Veterans Art Guild Gives Vets with Disabilities Freedom to Express Artistic Talents
Author: California State Independent Living Council (SILC) : Contact: www.calsilc.org
Published: 2014-11-19 : (Rev. 2016-06-11)
Art Guild and Independent Living Center give veterans with disabilities freedom to express artistic talents.
California has the highest number of veterans of any state in the nation with more than 2 million military veterans calling the Golden State home. Many of these veterans return home with "service-connected" disabilities, particularly post-traumatic stress disorder (PTSD).
In 2011, the Independent Living Resource Center of San Francisco (ILRCSF) seized the opportunity to make a difference in the lives of veterans by honoring the Veterans' Art Guild's (Guild) request to meet weekly at ILRCSF, which offers veterans a supportive environment to share their stories through art
Started by veterans, social workers and arts educators/therapists at the San Francisco VA Medical Center (SFVAMC), the Guild is a social and support group for veterans living with PTSD and other disabilities to work on creative projects, such as writing, painting, photography, film-making and sculpting, as a form of expressive therapy.
When ILRCSF's Executive Director Jessie Lorenz and ILRCSF's Director of Programs and Development Lana Nieves met with the counselor in charge of SFVAMC's therapeutic artistic expression program, he described a prescriptive program focused on the medical model of disability where participants were graded on their performance. He expressed interest in finding a flexible environment for the Guild that encouraged openness and creativity.
Lorenz and Nieves subsequently met with a SFVAMC's social worker and the veterans who were the driving force behind the Veterans' Art Guild. They suggested moving the Guild to ILRCSF where veterans could create their art with greater freedom and with fewer restrictions.
"The idea fit perfectly with the Independent Living philosophy," said Nieves. "So, we made it a condition of our partnership with the Veterans' Art Guild that every participant would be afforded the same respect and consideration as anyone else at ILRCSF. We do not hide sharp objects or treat the veterans differently, and there's not been a single incident of unrest at ILRCSF involving any Guild member."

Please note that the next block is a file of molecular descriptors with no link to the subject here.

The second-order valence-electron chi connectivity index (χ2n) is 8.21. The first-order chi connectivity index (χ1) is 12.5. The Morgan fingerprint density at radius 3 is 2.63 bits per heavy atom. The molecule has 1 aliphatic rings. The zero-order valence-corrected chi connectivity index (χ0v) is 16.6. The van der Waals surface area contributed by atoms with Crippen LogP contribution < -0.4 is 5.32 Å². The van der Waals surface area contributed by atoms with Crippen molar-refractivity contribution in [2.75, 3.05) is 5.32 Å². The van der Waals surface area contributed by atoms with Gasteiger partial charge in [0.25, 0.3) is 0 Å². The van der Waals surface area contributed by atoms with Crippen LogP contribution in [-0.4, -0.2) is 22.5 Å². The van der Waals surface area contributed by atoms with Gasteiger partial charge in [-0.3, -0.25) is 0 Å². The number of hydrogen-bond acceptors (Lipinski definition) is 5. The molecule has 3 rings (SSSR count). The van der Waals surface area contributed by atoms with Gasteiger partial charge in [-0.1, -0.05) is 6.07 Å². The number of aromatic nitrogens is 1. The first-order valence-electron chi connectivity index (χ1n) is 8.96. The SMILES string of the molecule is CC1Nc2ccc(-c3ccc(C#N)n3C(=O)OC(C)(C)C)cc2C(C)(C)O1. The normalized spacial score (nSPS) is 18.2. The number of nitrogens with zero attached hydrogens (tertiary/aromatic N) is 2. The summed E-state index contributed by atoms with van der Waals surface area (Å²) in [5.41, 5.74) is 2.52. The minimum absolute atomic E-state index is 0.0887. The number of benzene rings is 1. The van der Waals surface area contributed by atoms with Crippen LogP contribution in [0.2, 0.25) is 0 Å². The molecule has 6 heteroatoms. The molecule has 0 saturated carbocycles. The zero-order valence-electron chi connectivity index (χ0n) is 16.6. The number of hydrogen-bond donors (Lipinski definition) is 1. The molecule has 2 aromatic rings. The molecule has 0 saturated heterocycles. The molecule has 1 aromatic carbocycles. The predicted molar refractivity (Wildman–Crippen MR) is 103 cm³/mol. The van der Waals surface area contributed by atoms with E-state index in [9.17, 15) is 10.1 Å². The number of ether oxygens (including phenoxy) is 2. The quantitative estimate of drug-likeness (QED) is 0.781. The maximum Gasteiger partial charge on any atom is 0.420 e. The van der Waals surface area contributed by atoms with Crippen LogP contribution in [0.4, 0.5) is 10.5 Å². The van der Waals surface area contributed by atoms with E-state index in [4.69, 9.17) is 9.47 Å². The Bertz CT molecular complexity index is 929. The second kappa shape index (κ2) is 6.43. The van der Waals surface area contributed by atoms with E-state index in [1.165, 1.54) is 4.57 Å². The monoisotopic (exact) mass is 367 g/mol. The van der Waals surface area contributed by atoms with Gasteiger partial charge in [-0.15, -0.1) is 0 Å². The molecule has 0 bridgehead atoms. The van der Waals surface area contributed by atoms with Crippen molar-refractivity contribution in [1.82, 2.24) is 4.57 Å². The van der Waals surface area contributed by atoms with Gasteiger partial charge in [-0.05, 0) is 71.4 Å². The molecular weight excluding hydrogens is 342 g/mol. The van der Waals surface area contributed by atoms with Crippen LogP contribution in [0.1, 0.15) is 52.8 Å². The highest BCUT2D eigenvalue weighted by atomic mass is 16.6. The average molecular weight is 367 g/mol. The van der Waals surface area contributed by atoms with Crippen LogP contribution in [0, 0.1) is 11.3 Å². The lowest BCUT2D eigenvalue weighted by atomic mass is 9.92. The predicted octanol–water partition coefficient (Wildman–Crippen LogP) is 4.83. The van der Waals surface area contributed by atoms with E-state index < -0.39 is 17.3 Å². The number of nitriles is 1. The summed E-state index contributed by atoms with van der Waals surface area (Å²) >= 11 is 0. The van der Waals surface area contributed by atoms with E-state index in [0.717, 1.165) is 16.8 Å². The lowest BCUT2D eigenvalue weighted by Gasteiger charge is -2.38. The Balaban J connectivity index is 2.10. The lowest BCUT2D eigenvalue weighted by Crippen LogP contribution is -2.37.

Primarily supported by ILRCSF, which provides the meeting space, equipment and administrative services, the Guild also receives funding from the Veteran's Administration for supplies and equipment. Since 2011, the Guild has grown from one or two vets showing up sporadically to weekly creative workshops of up to 20 veterans as well as a week-long veterans' oral history and film-making project that filled ILRCSF's conference room to capacity. The men and women of various ethnicities come from all walks of lives and range in age from 19 to late 80s.
"Many veterans, especially those who have seen combat, have very difficult stories to tell, and those stories are often difficult for others to hear, as well," noted Nieves. "ILRCSF is about people interacting with other people, and the Guild is about placing value on the lives and life stories of veterans, while embracing and welcoming them as members of the wider community."
A case in point is one Gulf War veteran living with PTSD who was reluctant to participate in veterans' activities and tended to withdraw.
A few months ago, he started attending Friday Guild meetings and other events on a regular basis. An accomplished artist, his work was featured in ILRCSF's Americans with Disabilities Anniversary Art Exhibit in 2012. He spotted Nieves on a bus recently and told her he was so happy to be engaged again with his fellow Guild members at ILRCSF where they can create their art in a welcoming setting that encourages freedom of expression.
"We want ILRCSF to be thought of as a community center, and veterans are an important part of our community," explained Lorenz. "This place is theirs, and all of our services and events are as much for them as for any other San Franciscan."
Independent Living Centers (ILCs) throughout California strive to ensure veterans with disabilities have access to the best and most up-to-date support services available to live independently in their communities. Some of these include help with state or federal benefits information, employment services, peer support and counseling or housing assistance.
"California ILCs have successfully engaged the veteran community by cultivating relationships built on trust," said California State Independent Living Council's Executive Director Liz Pazdral. "Veterans know when they enter the door of an ILC their voices will be heard and their stories will be respected."
The California State Independent Living Council (SILC) is an independent state agency which, in cooperation with the California State Department of Rehabilitation, prepares and monitors the State Plan for Independent Living.
The SILC Mission: To Create Policy and System Change for Independent Living
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